Micro decisions (a million little decisions)

Micro decisions are operational decisions. I like to call them a million little decisions. Examples of micro decisions that can be automated using business rules:
  • Is the customer eligible for the product?
  • Is the customer eligible for the promotion?
  • What discounts is the customer entitled to?
  • What should I up-sell right now?
  • What should I cross-sell right now?
  • What is the highest available commission (HAC)?
  • What is the lowest available fare (LAF)?
  • What credit card does the customer prefer to use?
  • Do I have all the information I need to save this record in the system?
  • How do I work-around the bug or limitation in the system?
  • Who should we assign as the company contact person for this sale?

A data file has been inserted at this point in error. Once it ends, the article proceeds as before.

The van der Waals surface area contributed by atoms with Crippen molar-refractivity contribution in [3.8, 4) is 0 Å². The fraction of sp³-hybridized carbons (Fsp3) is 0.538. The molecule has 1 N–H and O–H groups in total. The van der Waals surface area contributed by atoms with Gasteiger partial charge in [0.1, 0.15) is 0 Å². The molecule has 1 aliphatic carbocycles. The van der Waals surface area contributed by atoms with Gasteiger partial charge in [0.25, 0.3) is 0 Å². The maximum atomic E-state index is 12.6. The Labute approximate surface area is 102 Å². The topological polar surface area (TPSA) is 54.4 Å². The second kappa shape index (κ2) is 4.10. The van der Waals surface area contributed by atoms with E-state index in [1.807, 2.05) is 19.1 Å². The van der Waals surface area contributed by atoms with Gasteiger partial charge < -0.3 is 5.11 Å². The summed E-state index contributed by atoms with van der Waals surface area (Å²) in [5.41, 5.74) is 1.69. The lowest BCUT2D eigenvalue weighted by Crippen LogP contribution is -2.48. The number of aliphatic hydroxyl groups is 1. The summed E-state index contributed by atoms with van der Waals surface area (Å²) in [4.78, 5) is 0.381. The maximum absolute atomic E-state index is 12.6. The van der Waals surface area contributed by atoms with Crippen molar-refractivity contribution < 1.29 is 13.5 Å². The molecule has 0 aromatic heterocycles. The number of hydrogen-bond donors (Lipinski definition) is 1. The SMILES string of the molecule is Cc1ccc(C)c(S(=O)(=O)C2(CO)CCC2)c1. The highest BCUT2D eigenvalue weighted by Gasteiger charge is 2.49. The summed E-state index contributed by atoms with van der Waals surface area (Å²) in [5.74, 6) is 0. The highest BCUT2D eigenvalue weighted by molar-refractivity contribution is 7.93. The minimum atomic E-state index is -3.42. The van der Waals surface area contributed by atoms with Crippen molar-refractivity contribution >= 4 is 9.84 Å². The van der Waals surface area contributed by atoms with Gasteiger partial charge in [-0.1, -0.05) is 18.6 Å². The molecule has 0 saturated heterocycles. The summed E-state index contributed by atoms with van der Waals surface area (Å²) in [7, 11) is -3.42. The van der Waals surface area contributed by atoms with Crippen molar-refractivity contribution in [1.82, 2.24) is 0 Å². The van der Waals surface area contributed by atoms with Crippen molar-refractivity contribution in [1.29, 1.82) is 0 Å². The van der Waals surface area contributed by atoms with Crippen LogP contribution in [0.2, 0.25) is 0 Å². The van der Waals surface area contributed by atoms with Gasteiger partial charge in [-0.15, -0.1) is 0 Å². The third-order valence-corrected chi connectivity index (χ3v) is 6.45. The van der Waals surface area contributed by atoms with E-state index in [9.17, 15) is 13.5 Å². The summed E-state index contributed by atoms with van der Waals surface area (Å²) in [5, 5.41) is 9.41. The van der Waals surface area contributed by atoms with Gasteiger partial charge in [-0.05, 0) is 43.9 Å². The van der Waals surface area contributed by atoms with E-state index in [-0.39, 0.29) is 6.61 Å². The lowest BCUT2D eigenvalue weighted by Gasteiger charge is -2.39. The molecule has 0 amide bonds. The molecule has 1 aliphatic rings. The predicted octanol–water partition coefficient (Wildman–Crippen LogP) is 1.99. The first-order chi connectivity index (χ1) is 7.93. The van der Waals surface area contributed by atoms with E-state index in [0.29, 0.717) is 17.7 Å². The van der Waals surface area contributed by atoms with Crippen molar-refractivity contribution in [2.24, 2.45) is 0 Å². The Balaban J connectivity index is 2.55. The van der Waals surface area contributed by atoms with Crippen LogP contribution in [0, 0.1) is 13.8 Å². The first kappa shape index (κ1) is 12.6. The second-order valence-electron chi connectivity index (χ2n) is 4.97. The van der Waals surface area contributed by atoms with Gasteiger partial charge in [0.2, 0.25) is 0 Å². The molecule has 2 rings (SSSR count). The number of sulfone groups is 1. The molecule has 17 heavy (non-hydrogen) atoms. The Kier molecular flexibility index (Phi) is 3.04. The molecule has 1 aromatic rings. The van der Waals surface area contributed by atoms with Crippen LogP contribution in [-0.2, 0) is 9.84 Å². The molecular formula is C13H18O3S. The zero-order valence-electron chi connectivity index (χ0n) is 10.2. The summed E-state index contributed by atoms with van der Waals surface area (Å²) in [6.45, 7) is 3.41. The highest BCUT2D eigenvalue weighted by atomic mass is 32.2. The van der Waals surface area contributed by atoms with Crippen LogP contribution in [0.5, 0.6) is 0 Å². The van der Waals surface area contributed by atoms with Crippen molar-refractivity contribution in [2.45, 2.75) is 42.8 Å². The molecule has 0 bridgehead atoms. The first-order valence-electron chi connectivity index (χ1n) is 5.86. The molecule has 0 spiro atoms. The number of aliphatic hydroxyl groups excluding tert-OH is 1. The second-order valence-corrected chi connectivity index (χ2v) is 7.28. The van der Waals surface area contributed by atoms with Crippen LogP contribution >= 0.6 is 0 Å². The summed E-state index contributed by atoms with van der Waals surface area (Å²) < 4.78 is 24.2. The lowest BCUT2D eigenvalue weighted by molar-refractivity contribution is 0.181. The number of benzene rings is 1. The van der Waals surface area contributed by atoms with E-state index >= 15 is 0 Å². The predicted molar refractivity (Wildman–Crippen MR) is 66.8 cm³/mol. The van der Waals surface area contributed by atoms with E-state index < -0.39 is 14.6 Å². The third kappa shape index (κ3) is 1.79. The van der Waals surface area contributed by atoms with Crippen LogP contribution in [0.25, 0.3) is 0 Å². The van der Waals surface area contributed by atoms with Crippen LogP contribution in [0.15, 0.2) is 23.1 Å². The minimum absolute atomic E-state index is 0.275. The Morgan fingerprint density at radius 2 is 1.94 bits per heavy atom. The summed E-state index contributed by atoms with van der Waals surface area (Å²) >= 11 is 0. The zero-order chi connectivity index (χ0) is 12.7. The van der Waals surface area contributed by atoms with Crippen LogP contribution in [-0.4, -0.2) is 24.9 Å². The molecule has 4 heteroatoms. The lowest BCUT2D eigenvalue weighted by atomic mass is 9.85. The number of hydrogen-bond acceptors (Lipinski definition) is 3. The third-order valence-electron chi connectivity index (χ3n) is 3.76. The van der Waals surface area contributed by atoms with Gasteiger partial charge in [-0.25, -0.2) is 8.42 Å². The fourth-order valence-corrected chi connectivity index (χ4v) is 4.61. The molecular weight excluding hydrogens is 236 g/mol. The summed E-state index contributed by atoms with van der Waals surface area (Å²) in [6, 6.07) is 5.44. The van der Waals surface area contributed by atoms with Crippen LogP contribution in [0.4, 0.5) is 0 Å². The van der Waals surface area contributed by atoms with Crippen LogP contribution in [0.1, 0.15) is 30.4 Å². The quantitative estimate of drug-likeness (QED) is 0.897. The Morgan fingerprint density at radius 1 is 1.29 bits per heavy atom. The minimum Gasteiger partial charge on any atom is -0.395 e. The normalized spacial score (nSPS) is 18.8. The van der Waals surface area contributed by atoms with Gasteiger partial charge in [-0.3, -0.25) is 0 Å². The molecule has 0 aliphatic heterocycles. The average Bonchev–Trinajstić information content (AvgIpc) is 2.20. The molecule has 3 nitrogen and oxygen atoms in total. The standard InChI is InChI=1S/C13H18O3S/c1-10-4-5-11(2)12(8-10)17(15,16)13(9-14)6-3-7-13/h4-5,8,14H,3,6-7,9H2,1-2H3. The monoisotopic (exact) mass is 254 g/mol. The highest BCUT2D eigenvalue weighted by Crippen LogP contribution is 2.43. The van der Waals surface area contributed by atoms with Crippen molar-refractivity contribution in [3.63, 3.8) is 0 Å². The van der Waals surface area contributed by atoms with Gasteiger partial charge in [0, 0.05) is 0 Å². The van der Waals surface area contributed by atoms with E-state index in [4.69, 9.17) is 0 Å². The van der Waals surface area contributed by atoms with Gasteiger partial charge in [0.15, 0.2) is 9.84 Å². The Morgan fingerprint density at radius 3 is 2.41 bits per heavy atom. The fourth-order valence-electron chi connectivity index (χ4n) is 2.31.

Thanks to James Taylor at the EDM blog for the idea for this list. If you have any others you'd like to add to the list, please add your comment below. See also:

July 02, 2005

What is the difference between a Business Rule and an IF-THEN Statement?

Business Rules derive inferences and arrive at conclusions by reasoning about facts or premises using either deduction or induction.

An if-then statement in a declarative rule-based programming language is a business rule. Business rules are designed to solve complex problems that require thinking and knowledge in order to make intelligent decisions. Business rules can explain their reasoning process in order to justify their conclusions, decisions, and recommendations. Business rules are commonly used to create Intelligent Systems that reason and apply knowledge.

An if-then statement in a procedural programming language is not a business rule. It is simply a type of conditional statement designed to either control program branching or to conditionally execute sections of program code. If-then statements are commonly used in conventional programs that process data and manage information.

This was originally published here.